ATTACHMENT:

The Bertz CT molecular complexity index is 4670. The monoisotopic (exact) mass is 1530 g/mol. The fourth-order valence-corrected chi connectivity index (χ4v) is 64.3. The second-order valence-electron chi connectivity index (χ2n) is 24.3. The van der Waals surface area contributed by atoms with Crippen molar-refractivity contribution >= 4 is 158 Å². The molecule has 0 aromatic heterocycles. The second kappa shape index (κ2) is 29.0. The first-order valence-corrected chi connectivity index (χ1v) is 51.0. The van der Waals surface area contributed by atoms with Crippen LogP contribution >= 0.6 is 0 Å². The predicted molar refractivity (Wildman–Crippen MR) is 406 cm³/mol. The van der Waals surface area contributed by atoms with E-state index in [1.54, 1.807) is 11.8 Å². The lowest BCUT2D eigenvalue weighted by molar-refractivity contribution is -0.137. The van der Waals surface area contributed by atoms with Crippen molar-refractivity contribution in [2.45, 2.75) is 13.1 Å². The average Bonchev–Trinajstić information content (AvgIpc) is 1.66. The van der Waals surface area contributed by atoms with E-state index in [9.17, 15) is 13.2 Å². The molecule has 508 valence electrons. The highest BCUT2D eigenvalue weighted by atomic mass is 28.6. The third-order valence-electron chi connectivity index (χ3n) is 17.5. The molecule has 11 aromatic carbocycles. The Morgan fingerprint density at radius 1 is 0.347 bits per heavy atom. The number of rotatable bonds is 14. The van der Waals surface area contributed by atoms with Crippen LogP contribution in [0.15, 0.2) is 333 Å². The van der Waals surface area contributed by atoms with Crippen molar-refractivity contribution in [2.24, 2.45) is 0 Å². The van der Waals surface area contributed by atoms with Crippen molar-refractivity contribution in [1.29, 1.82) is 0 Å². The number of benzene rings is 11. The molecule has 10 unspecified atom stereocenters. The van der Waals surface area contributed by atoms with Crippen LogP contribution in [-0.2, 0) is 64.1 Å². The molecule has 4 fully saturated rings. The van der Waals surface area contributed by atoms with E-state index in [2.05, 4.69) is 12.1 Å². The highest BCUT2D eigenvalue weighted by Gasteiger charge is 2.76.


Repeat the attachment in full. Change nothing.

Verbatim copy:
The Bertz CT molecular complexity index is 4670. The monoisotopic (exact) mass is 1530 g/mol. The fourth-order valence-corrected chi connectivity index (χ4v) is 64.3. The second-order valence-electron chi connectivity index (χ2n) is 24.3. The van der Waals surface area contributed by atoms with Crippen molar-refractivity contribution >= 4 is 158 Å². The molecule has 0 aromatic heterocycles. The second kappa shape index (κ2) is 29.0. The first-order valence-corrected chi connectivity index (χ1v) is 51.0. The van der Waals surface area contributed by atoms with Crippen LogP contribution >= 0.6 is 0 Å². The predicted molar refractivity (Wildman–Crippen MR) is 406 cm³/mol. The van der Waals surface area contributed by atoms with E-state index in [1.54, 1.807) is 11.8 Å². The lowest BCUT2D eigenvalue weighted by molar-refractivity contribution is -0.137. The van der Waals surface area contributed by atoms with Crippen molar-refractivity contribution in [2.45, 2.75) is 13.1 Å². The average Bonchev–Trinajstić information content (AvgIpc) is 1.66. The van der Waals surface area contributed by atoms with E-state index in [9.17, 15) is 13.2 Å². The molecule has 508 valence electrons. The highest BCUT2D eigenvalue weighted by atomic mass is 28.6. The third-order valence-electron chi connectivity index (χ3n) is 17.5. The molecule has 11 aromatic carbocycles. The Morgan fingerprint density at radius 1 is 0.347 bits per heavy atom. The number of rotatable bonds is 14. The van der Waals surface area contributed by atoms with Crippen LogP contribution in [0.15, 0.2) is 333 Å². The van der Waals surface area contributed by atoms with Crippen molar-refractivity contribution in [2.24, 2.45) is 0 Å². The van der Waals surface area contributed by atoms with Crippen molar-refractivity contribution in [1.29, 1.82) is 0 Å². The number of benzene rings is 11. The molecule has 10 unspecified atom stereocenters. The van der Waals surface area contributed by atoms with Crippen LogP contribution in [-0.2, 0) is 64.1 Å². The molecule has 4 fully saturated rings. The van der Waals surface area contributed by atoms with E-state index in [2.05, 4.69) is 12.1 Å². The highest BCUT2D eigenvalue weighted by Gasteiger charge is 2.76.